Finally, we need a way to access Horizon and the OpenStack API from our local workstation. For that purpose, I use an instance of NGINX running on the network host which proxies requests to the control node. When setting this up, there is a little twist – typically, a service like Keystone or Nova will return links in their responses, for instances to refer to entries in the service catalog or to the VNC proxy. These links will contain the IP address of our controller node, more specifically the management IP address of this node, which is not reachable from the public network. Therefore the NGINX forwarding rules need to rewrite these URLs to point to the network node – see the documentation of the Ansible role that I have written for this purpose for more details. The configuration uses SSL to secure the connection to NGINX so that the OpenStack credentials do not travel from your workstation to the network node unencrypted. Note, however, that in this setup, the traffic on the internal networks (the management network, the underlay network) is not encrypted.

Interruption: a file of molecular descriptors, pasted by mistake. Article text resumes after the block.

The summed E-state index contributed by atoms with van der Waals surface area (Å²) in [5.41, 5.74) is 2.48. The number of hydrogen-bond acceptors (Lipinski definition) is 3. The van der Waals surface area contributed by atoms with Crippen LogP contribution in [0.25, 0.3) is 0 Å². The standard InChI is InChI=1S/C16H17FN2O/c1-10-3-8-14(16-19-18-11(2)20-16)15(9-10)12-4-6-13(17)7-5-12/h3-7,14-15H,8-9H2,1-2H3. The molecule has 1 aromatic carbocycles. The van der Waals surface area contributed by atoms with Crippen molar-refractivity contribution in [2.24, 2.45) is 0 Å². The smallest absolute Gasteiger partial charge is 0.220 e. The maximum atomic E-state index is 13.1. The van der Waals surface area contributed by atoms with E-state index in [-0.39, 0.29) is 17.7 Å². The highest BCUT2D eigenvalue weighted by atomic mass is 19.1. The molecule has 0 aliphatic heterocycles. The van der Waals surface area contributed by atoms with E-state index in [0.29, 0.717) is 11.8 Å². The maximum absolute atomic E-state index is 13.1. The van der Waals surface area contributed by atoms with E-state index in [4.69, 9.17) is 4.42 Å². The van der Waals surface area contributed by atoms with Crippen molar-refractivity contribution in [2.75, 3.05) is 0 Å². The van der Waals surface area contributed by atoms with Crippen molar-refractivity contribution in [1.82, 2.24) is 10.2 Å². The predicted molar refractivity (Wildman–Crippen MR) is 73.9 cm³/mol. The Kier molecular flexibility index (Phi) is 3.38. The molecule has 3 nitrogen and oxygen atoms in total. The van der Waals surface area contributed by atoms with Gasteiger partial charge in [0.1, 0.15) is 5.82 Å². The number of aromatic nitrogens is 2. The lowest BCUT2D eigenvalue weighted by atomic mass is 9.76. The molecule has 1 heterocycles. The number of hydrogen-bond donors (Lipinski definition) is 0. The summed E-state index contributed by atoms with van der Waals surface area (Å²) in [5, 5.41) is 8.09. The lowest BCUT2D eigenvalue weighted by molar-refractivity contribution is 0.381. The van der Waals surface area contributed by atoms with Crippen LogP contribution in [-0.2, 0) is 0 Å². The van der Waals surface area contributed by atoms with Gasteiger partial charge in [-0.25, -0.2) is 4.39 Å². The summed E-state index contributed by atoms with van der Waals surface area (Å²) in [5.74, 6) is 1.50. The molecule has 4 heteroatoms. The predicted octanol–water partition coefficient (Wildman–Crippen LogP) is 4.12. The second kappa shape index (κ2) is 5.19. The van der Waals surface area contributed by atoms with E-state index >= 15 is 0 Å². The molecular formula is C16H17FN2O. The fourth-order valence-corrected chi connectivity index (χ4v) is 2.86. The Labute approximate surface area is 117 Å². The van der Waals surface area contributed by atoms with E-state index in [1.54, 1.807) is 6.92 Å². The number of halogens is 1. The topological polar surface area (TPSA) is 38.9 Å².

To run this lab, there are of course some prerequisites. Obviously, you need a GCP account. It is also advisable to create a new project for this to be able to easily separate the automatically created resources from anything else you might have running on GCE. In the IAM console, make sure that your user has the “resourcemanager.organisationadministrator” role to be able to list and create new projects. Then navigate the to Manage Resources page, create a new project and create a service account for this new project. You will need to assign some roles to this service account so that it can create instances and networks – I use the compute instance admin role, the compute network admin role and the compute security admin role for that purpose.